This took place in Springfield, IL, but could happen anywhere. Animal neglect investigators are asking Springfield police to take a proactive approach to a law that went into effect in January. It allows law enforcement to take temporary custody of dogs and cats without adequate shelter during severe weather conditions.

The request was triggered by a Jan. 29 incident, in which police were made aware of two dogs left outside on when the weather was much below freezing. That day, police also had checked on a barking dog at another location.

“Animal control advised they would not come out unless it was an emergency (dog dying due to cold),” an officer wrote at 8:19 p.m., according to dispatch records.

After being made aware of the two dogs, police, who were under the impression that Sangamon County Animal Control would not respond to after-hours calls unless the dogs were dying, checked on the animals almost every two hours.

A little after 8 a.m. the next day, animal control was contacted and impounded the two dogs, according to dispatch records. As of last week, the Sangamon County State’s Attorney’s Office was still considering whether to press charges.

After the incident, Police Chief Kenny Winslow said Thursday officers have been tasked to “err on the side of caution” and call animal control every time there is doubt as to whether an animal has adequate shelter.

“There’s been different situations where we feel (animal control) should come out and they don’t,” Winslow said. “I’m not going to get into that. The bottom line is that under these extreme weather conditions they have agreed they will come out when the officers call.”

Sangamon County Administrator Brian McFadden said according to the animal control’s policy, during an “emergency” animal control will respond after hours if law enforcement on scene requests their assistance.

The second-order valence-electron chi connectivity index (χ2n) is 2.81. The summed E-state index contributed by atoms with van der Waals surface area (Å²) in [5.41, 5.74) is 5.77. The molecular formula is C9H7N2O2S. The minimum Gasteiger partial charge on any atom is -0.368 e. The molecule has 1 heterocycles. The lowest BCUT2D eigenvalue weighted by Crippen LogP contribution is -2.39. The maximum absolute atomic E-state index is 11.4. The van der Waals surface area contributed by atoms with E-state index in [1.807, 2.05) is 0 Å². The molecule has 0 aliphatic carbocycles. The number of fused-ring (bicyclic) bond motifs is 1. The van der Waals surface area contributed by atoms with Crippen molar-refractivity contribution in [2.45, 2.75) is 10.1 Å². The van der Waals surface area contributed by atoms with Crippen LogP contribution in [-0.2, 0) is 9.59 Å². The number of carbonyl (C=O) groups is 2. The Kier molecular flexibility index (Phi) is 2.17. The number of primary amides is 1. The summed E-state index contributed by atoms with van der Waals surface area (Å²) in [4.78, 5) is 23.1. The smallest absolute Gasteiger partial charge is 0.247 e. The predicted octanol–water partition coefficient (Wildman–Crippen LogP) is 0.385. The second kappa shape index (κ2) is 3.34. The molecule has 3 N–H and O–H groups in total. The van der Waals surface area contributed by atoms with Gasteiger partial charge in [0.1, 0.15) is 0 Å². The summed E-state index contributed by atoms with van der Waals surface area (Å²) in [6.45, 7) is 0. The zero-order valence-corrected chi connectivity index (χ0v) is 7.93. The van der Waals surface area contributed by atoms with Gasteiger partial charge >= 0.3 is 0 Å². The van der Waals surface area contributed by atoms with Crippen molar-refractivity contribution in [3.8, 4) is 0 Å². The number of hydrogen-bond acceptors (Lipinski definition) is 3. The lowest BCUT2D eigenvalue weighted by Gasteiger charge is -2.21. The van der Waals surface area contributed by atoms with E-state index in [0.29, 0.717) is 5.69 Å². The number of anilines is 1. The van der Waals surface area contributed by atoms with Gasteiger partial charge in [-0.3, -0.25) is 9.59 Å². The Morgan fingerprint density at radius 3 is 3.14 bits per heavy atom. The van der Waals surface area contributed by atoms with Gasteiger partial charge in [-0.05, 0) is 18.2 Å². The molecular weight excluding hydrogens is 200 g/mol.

An animal neglect investigator, known as a Humane investigator, was on the scene the night of the incident and because she didn’t have credentials on hand, a police officer would not let her enter the property. Humane investigators, who volunteer to be trained to identify signs of animal abuse, are certified through the Illinois Department of Agriculture every two years and authorized to impound animals.

Jane McBride, a different humane investigator, brought her concerns to the Springfield City Council, as well as the Springfield Police Department and Sangamon County Animal Control.

Though there have been iterations of an animal exposure law in statute for three years, another tenet of the law passed last year allows for action before an animal experiences hyperthermia or hypothermia, McBride said.

Marc Ayers, the state director for the humane Society, said Illinois is considered a leader in animal welfare law. The current law has worked well so far, he said in other parts of the state.

He pointed to work done by other Illinois law enforcement and animal control agencies to educate themselves and the public on the new law. Prior to the cold snap, both the Rock Falls Police Department and DuPage County Animal Control wrote on their Facebook pages about the new law, warning that no animal of any breed should be out in the cold that day.

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